Nothing seems to be as quintessentially Internet-driven, and consequently as quintessentially modern, as the captioned cat photograph, or lolcat. The phenomenon, driven by the popular blog I Can Has Cheezburger, was sparked by the picture to the right.
Lolcats can be further traced to Caturday on 4chan, when posting focused on captioning cat photos, back in 2005.
The history of funny cat pictures, however, extends back much farther.
For instance, older readers will remember the “Hang In There” posters that adorned many a counselor’s office in the 1970s, which commonly featured a kitten hanging from a branch (or, in this case, a rope).
Also observe this example from 1929: the Laughing Cat.
The invention of the funny cat photograph is attributed to Harry Whittier Frees, a turn-of-the-century photographer and creator of novelty postcards featuring kittens and puppies dressed up and, yes, sometimes captioned.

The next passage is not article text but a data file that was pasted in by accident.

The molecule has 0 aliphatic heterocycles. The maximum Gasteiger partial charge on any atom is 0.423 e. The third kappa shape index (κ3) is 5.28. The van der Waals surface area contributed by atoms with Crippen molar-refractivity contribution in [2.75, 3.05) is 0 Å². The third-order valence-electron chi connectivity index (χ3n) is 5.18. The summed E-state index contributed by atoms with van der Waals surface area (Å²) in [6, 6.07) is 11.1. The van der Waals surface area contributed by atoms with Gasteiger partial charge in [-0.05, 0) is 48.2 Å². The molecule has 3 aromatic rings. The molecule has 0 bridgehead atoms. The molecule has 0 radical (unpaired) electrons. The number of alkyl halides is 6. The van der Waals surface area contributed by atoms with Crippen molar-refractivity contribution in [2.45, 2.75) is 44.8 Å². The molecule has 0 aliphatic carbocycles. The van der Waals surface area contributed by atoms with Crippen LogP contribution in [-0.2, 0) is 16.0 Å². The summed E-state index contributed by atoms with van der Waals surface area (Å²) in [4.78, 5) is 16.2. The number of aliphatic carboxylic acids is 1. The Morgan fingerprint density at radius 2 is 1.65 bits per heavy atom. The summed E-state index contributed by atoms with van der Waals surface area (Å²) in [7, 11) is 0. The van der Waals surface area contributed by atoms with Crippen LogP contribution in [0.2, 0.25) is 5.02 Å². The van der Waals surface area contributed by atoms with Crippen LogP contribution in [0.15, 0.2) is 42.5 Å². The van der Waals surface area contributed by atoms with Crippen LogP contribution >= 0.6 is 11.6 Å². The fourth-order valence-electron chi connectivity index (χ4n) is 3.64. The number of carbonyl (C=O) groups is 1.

That’s about the beginning of cat photography, but funny drawings and art of cats date back much farther. Cats, with their sardonic expressions and independent attitudes, have long been symbols of satire (as opposed to the dog, whose temperament makes it the perpetual “straight man”).
For instance, here’s a literal “rain of cats and dogs” from the nineteenth century.
This 18th-century Russian print shows a cat being buried by mice.
And finally, there’s the satirical papyrus, dating from 1100 BC. It’s an ancient Egyptian scene of animals doing people things. And yes, there are cats.
Conclusion: the desire to depict cats doing funny things is one of the most primal human impulses, dating back to the first domestication of felines. It seems that the discovery of a new visual medium immediately gives rise to this impulse.
Ah, human nature.
Black Maria films are actually highly reminiscent of YouTube: Short, often funny or unusual, rarely very profound or well-executed. The more things change and all that, right?